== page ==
May 16, 2018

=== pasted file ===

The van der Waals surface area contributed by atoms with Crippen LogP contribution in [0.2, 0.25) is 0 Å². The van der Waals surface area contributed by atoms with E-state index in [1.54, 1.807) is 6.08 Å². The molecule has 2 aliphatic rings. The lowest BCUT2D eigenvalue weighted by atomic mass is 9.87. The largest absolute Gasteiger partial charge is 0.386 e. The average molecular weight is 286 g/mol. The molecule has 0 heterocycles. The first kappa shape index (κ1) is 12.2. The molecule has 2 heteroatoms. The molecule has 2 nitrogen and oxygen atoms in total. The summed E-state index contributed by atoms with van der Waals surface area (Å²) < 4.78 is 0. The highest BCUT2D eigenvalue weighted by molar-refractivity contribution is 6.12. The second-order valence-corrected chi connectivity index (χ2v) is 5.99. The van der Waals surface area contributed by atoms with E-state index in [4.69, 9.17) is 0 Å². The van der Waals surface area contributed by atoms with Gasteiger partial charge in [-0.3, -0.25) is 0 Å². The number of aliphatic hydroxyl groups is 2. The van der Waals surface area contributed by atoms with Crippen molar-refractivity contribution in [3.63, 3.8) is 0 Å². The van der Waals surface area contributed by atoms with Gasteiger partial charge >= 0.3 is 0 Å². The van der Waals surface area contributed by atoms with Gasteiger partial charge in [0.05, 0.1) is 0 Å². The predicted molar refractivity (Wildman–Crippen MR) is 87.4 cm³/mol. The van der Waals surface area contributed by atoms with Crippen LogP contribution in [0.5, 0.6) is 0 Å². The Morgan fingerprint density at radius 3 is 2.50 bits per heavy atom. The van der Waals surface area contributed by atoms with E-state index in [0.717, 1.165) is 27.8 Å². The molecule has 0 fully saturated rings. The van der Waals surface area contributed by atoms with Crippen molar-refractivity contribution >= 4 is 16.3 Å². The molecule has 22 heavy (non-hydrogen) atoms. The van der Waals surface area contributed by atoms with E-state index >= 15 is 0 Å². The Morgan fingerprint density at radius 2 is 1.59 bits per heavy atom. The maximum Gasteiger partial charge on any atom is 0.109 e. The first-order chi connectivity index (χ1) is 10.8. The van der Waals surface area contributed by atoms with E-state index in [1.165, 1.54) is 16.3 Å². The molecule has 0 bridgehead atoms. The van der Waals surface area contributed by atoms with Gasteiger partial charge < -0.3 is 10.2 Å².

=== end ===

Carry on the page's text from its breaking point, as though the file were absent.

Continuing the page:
Many school districts have used or are considering the use of voluntary retirement incentives. The intent of these incentives is to decrease the payroll cost of their workforce, decrease retirement fund liability, decrease workforce size without layoffs, or a combination of these outcomes. At the end of the 2017 school year, Chicago Public Schools offered a one-time, unanticipated retirement incentive for the purpose of reducing its cost by shifting from the employment of retirement-eligible to new teachers; the latter group is paid 70 percent of the senior teacher's salary. It offered $1,500 per year of service of non-pensionable income for teachers who agreed to retire immediately. We use a dynamic model of teacher retention behavior to predict the number of teachers willing to accept this voluntary retirement incentive and retire. The model is estimated using individual-level data on entry cohorts of Chicago teachers from 1979–2000, which are the cohorts affected by the retirement incentive. Our model predicts that only 588 of the 2,700 teachers eligible for the benefit will retire. Our research reveals two important dimensions to consider in retirement incentive design. First, a voluntary retirement incentive results in substantial economic rents: payments to individuals who would have retired without the incentive. For Chicago's incentive, this would amount to 73% of payments. Second, if the incentive appeals to individuals closest to indifference between continuing to teach and retiring, those who are incentivized to retire would have likely retired within a few years without the incentive. In the case of Chicago, if they replace all teachers that are incentivized to retire, we find negative cost savings over the next six years. If not all retiring teachers are replaced, the cost savings could be positive.